We engage with a wide range of stakeholders to understand society’s expectations of us
Read about what we heard from our stakeholders in developing our 2013 sustainability reporting, and how we identify the issues to include.
Our stakeholders are the many individuals and organizations who are affected in some way by BP’s activities, whether it is in our role as an energy provider, an employer, or as a company that generates revenues and helps to boost local economies.
How we engage with our stakeholders
Employees - BP uses a range of internal communications channels to keep our employees informed about the context within which they work. These include town hall style meetings where employees hear directly from the executive team. We maintain regular communication with unions at many BP sites around the world.
Shareholders and analysts - We engage with shareholders and analysts through our annual general meeting and other events. We communicate via roadshows, webcasts and one-to-one meetings. In 2013, this included a presentation on BP Energy Outlook, an upstream exploration day and briefings on oil sands and our progress against safety enhancements recommended in the Bly Report.
Following the Deepwater Horizon accident in 2010, BP was de-listed from the Dow Jones Sustainability Index and the FTSE4Good Index. We continue to engage in dialogue with socially responsible investors.
Governments and regulators - We engage with governments on many fronts, from consultation responses to direct engagement with government representatives. Our code of conduct requires that we are honest and responsive in any interactions we have with governments.
Our industry - BP is working through business and industry groups to help establish standards and address complex energy challenges. For example, BP is a member of the global oil and gas association for environmental and social issues, IPIECA, and the American Petroleum Institute. We are also involved in industry partnerships on specific issues such as deepwater drilling and oil sands.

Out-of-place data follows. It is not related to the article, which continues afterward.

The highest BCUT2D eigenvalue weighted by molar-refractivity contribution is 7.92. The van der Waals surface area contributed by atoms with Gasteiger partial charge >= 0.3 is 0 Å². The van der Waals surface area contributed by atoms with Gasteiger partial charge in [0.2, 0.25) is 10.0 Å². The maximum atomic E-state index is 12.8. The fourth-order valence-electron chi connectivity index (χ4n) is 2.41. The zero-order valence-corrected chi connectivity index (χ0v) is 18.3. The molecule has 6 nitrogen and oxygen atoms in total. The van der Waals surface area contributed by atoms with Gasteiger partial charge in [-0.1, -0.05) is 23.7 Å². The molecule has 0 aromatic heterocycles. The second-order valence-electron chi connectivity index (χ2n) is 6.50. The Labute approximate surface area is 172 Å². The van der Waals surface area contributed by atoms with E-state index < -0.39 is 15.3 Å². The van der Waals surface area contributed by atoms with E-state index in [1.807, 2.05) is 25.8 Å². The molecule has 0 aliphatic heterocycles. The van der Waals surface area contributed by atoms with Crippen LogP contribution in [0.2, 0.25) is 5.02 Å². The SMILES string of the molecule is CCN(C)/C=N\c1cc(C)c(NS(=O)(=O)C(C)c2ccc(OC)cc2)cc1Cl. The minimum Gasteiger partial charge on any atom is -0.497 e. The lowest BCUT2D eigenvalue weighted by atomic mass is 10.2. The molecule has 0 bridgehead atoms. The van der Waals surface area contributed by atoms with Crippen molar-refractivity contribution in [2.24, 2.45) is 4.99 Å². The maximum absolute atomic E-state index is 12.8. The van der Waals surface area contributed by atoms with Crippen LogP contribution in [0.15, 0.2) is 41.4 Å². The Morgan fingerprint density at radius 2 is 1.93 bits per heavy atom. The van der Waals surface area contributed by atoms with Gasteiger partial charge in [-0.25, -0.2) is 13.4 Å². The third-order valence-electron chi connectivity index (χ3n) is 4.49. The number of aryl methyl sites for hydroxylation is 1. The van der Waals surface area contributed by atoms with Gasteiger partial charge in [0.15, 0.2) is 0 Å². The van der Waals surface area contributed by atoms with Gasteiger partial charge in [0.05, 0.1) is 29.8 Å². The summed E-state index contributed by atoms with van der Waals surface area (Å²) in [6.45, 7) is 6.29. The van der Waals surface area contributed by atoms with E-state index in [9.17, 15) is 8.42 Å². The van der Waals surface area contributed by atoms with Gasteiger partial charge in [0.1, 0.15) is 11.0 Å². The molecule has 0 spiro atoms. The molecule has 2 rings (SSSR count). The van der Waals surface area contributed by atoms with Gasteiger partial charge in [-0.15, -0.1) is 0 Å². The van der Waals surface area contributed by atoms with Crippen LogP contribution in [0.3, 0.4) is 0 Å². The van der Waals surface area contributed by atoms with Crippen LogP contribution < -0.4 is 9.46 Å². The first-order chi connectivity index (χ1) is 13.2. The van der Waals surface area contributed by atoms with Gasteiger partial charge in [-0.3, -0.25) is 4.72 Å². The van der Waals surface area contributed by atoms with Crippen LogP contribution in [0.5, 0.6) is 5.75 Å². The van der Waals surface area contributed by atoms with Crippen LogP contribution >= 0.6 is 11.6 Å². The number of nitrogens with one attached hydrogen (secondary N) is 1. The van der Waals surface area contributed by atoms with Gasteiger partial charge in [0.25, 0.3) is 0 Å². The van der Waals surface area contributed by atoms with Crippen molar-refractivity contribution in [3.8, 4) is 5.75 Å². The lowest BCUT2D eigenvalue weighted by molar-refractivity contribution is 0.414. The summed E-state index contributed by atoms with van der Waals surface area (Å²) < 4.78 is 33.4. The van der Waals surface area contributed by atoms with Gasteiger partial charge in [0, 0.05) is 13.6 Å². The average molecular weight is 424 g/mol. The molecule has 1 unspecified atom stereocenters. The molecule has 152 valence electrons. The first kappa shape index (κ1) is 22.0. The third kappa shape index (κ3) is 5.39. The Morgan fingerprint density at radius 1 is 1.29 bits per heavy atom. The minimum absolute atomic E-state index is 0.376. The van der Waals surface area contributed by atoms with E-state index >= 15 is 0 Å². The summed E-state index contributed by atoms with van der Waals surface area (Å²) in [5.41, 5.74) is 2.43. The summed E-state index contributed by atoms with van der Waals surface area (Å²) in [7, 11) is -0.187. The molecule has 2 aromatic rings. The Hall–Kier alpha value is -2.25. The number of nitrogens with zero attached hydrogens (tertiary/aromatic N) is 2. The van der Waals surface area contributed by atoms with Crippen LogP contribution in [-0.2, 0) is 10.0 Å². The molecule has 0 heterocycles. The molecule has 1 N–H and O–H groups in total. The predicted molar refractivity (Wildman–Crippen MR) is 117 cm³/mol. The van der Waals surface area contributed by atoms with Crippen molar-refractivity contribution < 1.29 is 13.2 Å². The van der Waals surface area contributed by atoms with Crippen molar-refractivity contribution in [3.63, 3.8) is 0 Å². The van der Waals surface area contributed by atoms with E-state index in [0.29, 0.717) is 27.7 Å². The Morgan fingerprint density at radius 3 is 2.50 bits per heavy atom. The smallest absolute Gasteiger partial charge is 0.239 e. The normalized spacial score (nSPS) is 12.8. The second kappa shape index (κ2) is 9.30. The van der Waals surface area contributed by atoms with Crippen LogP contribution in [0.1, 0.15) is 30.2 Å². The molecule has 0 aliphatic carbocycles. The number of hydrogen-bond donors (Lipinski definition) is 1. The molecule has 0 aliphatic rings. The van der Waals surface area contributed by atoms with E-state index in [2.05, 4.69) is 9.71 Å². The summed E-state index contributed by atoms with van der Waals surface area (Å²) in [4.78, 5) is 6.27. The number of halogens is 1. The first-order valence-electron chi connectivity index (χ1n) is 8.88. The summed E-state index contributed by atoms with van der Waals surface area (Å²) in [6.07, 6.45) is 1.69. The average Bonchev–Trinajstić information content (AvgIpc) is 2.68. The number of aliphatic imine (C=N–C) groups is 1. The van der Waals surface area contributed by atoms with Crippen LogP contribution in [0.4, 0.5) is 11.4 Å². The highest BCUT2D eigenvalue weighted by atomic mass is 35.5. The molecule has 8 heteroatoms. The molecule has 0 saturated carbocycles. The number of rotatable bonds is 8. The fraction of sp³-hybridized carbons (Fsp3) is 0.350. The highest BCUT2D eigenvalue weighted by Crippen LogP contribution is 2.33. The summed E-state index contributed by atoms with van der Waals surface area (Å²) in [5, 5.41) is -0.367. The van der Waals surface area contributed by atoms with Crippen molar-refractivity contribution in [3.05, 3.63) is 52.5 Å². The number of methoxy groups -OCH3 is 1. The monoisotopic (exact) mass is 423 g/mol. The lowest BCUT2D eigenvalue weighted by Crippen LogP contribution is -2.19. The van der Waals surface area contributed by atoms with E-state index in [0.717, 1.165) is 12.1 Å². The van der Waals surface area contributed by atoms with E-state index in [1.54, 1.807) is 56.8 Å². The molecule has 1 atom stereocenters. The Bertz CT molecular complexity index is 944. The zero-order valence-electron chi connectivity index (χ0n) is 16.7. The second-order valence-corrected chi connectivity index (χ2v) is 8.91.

Contractors and partners - Like our industry peers, BP rarely works in isolation. Safe and responsible operations depend on the capability and performance of our suppliers, contractors and partners. To this end, we set operational standards through legally-binding agreements. Training and dialogue also help build the capability of our contractors.
Local communities - We engage with local communities through public consultations, as well as regular and ad hoc meetings with community representatives. Our relationships with communities are very important in our existing operations, where we may be present for many decades. They are equally important for major new projects, where our presence may bring about changes in the local area, such as jobs and support for community development, but also increased road traffic, changes in landscapes and increased demand for fresh water.
Non-governmental organizations (NGOs) - For our new projects, we often consult with relevant local and international NGOs, who may provide specialized expertise on managing impacts. We also engage with NGOs at a group level. In 2013, we discussed biodiversity, climate change and energy policy, financial transparency, human rights and operating in sensitive areas in these meetings.
Customers - About 90,000 consumers in more than 15 countries participated in our global tracking research programmes in 2013, answering questions ranging from how they rate BP on customer satisfaction in relation to its competitors to the degree to which they recognize our brand and use our products. Social media, focus groups and in-depth interviews with customers and online communications are rich sources of feedback for us.